Click here for the article.


PT Tenders

From the records of W.D Edson – By: H. L. Vail, Jr.

Pages from PT-Tenders

The second PT-1 tender, as new. First applied to class J3a #5453. Note no expansion chamber or overflow pipes. NYC RR photo, 5-26-43.

The roster charts showing the locomotives to which these PT tenders were assigned during their service lives were compiled from the NYC tender historical record cards, which, fortunately, exist these many years later and provide the information for this article.

Click here for the PT Tender article.


NYC Electric Locomotives

We plan to add several articles on the electrics.

Extract from Railway and Locomotive Engineering.


The NYCS Motor Cars

NYCS Motor CarBuild new in 1906 by Barney & Smith Company, as a passenger and baggage combine, No. 107, NYC, Motor Car M-8 begins a new life after rebuilding at the West Albany, NY shops in 1928 as a motor car.  This is just one of the many motor cars owned and operated by the NYCS.

Click here to read about the NYCS motor cars.



The following section will be used to post Central Headlight Articles and other archive information about NYCS rolling stock.


Since the NYCSHS has offered a large number of hopper car models of late, we will start with an article on Hoppers.


USRA Design Hopper Cars

By C.M Smith

 HopperPhotoCropThese three cars from Lots 390-H (79262) and 390-H (79464, 79536) were rebuilt at the Beech Grove shops in 1933 using the Union Metal Products Company’s pressed steel paneled sides with integral stakes. The 1936 renumbering program is still in the future, and the cars proudly carry Big Four reporting marks.

During the period of federal control of the American railroads during and immediately following World War I, from January 1, 1918 to March 1, 1920, the United States Railroad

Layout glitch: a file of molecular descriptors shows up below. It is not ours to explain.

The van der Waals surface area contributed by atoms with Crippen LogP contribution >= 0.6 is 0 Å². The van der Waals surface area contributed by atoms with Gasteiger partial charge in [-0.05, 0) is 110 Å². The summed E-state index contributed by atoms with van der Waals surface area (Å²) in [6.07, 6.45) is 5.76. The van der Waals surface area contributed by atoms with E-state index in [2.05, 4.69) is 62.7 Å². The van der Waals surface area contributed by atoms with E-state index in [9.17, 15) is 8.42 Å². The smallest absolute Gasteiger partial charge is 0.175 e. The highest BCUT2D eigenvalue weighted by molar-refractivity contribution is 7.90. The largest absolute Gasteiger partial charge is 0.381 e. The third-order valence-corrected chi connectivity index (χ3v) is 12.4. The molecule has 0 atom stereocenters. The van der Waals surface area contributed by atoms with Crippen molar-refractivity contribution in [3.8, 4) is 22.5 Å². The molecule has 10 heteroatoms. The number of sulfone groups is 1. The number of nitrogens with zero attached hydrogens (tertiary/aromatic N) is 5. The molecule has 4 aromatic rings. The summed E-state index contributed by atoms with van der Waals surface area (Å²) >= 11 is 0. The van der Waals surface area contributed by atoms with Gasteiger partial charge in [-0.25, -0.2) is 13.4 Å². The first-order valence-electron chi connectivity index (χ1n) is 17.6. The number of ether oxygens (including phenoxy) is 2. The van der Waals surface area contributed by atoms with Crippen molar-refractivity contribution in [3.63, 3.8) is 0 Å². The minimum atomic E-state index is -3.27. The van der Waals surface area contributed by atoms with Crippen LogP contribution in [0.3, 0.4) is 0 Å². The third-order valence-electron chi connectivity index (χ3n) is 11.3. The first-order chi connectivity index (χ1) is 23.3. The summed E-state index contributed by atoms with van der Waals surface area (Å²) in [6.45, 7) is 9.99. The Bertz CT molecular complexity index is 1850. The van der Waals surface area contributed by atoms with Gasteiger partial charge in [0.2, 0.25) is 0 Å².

Administration acquired a total of 93,400 standardized freight cars. These were distributed to the various railroad properties as required to alleviate equipment shortages
brought about by the wartime traffic demands. This included about 3,000 hopper cars for the NYCS.

Click here for the article on the USRA hopper cars.


Merchant Despatch (MDT) Car Shops


MDT Reefer

“A Day in the Car Shops, 1951”

To view a movie made about building a MDT reefer in the “Car Shops” in East Rochester click here.


NYC Marine Operations

By Thomas Flagg


An important division within the New York Central system was the Marine Department at New York. In 1921, for example, it employed 1,500 men and boasted 308 pieces of “floating stock” (as opposed to rolling stock) to handle the enormous traffic to, from, and within the Metropolitan region. (All articles by Thomas Flagg)

Click here for NYCS Marine Department Part 1 & 2

Click here for Part 3

Click Here for Part 4

Click Here for Part 5

Click Here for Part 6

Click here for Tugboat #34

Click here for a complete roster of NYCS barges and some ferryboats


NYCRR Scheduled Merchandise Cars


Click here to read!!


NYCS Structures and Facilities


We received a list of NYCS structures and facilities from William Husband who is working on an extensive database of materials about US railroads that will include extensive material on all railroads including the NYCS.  He has provided this list of structures and facilities for us to provide to NYCSHS members and others.  It cannot be republished without his permission.

Click here for the list of NYCS structures and facilities!!!

If you know of additional structures or facilities contact use at to provide us with updates.

NYCS Places

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Health and Pleasure on “America’s Greatest Railroad”: Descriptive of Summer Resorts and Excursion Routes, Embracing More Than One Thousand Tours by the New York Central & Hudson River Railroad.

Available: New York Central System Historical Society Library Summer Resorts And Excursion Routes; New York Central & Hudson River R.R Season Of 1889.

It can be viewed and read at:

There are a few blank pages in the beginning, but keep scrolling down and you will get to the start of the book.

An important document that lists virtually every place or point of interest on the New York Central & Hudson River line.